Victims and Investigators Need to Be Persistent
There are important actions to take if you are the victim of or are an investigator looking into crimes involving gold or rare coins, according to Michael Fuljenz, President of Universal Coin & Bullion who spoke at a recent seminar for law enforcement officers at the Florida United Numismatists convention.
“Never give up, always be persistent if you are the victim of fraud when you buy or sell gold, silver or rare coins,” advises Michael Fuljenz, President of Universal Coin and Bullion (www.UniversalCoin.com) in Beaumont, Texas.
His “never-give-up” advice is the same to law enforcement agencies assigned to investigate those kinds of crimes. Fuljenz recently was a keynote speaker to more than 40 local, state and federal law enforcement officers attending a day-long seminar in Orlando, Florida conducted by the Texas-based Numismatic Crime Information Center (www.numismaticcrimes.org).
“Even though the crime of someone not getting paid in full for what they sold, or not receiving everything they ordered, may seem to be a civil case, there are precedents across the country for law enforcement and victims to pursue criminal charges against the perpetrators,” he emphasized at the seminar.
Fuljenz armed the investigators with detailed information about specific cases and precedents where law enforcement agencies, including local police departments, postal inspectors, the FBI, US Attorney’s office and the IRS, were able to successfully prosecute dishonest dealers when they did not complete a transaction in a reasonable amount of time with someone buying or selling precious metals or rare coins.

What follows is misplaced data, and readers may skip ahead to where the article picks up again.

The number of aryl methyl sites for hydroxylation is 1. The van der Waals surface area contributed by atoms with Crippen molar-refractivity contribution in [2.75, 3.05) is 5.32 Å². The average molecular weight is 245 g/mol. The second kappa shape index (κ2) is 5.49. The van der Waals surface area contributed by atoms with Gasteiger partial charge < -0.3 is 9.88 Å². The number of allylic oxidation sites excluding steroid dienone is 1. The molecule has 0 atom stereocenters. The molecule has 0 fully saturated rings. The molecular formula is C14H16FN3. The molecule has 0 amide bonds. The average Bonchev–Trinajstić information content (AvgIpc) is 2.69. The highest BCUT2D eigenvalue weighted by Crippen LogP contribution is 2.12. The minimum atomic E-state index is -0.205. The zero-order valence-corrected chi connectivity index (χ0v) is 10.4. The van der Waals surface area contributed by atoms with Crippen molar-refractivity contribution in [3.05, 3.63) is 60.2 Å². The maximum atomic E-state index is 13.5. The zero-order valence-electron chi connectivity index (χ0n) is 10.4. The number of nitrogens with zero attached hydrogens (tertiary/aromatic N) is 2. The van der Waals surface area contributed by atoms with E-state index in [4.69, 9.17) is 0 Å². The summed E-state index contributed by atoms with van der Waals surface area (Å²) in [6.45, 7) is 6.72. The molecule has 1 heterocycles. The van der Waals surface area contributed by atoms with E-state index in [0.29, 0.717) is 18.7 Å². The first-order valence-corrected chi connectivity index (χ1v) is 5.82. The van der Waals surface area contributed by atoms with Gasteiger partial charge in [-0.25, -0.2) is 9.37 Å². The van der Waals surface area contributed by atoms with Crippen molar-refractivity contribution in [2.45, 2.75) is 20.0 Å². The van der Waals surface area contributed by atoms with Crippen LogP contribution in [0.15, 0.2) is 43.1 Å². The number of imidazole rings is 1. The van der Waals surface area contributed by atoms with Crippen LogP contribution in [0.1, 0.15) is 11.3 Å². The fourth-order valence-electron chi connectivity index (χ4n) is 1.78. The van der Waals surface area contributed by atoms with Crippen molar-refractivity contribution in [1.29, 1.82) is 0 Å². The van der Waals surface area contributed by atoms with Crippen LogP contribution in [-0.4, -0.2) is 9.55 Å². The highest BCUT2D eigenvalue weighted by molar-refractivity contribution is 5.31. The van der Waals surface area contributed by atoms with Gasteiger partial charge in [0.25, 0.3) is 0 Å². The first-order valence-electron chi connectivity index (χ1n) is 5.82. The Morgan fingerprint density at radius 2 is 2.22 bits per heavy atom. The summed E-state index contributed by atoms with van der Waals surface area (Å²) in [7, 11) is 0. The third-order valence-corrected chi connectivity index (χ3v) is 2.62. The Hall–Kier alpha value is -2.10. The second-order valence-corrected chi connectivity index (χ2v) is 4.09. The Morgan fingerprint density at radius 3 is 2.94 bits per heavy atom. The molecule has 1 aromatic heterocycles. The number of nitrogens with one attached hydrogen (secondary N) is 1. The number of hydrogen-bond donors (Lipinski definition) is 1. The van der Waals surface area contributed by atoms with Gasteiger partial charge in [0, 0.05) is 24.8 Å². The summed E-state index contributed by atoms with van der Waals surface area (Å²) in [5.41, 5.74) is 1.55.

“The Numismatic Crime Information Center (NCIC) was fortunate to again have Mike Fuljenz as an instructor at the recent Numismatic Crime Investigation seminar for law enforcement,” said Doug Davis, founder and president of NCIC. He is a retired Police Chief of Pantego, Texas.
The seminar was held January 10, 2014 in conjunction with the 59th annual Florida United Numismatists convention in Orlando.
“Mr. Fuljenz has worked with local, state and federal law enforcement agencies across the country as an expert and assisted with the drafting of precious metals legislation in the State of Texas. He provided detectives with a wealth of information and resources including case law related to the prosecution of individuals or companies who commit fraud within the numismatic industry,” Davis explained.
As member of the Board of Crime Stoppers of Beaumont, Texas, Fuljenz advises victims of numismatic crimes to “be vigilant about pursuing every possible resource to recover your money or valuables. Contact credit card companies (if the purchase was made with a credit card), local, regional and federal law enforcement agencies, local Crime Stoppers organizations, coin dealers, coin organizations and other useful resources such as the Numismatic Crime Information Center. Be persistent.”
For additional information about the NCIC, visit www.numismaticcrimes.org or email Doug@numismaticcrimes.org.
For additional information about Universal Coin & Bullion and to read the award-winning weekly Michael Fuljenz Metals Market Report, visit www.UniversalCoin.com.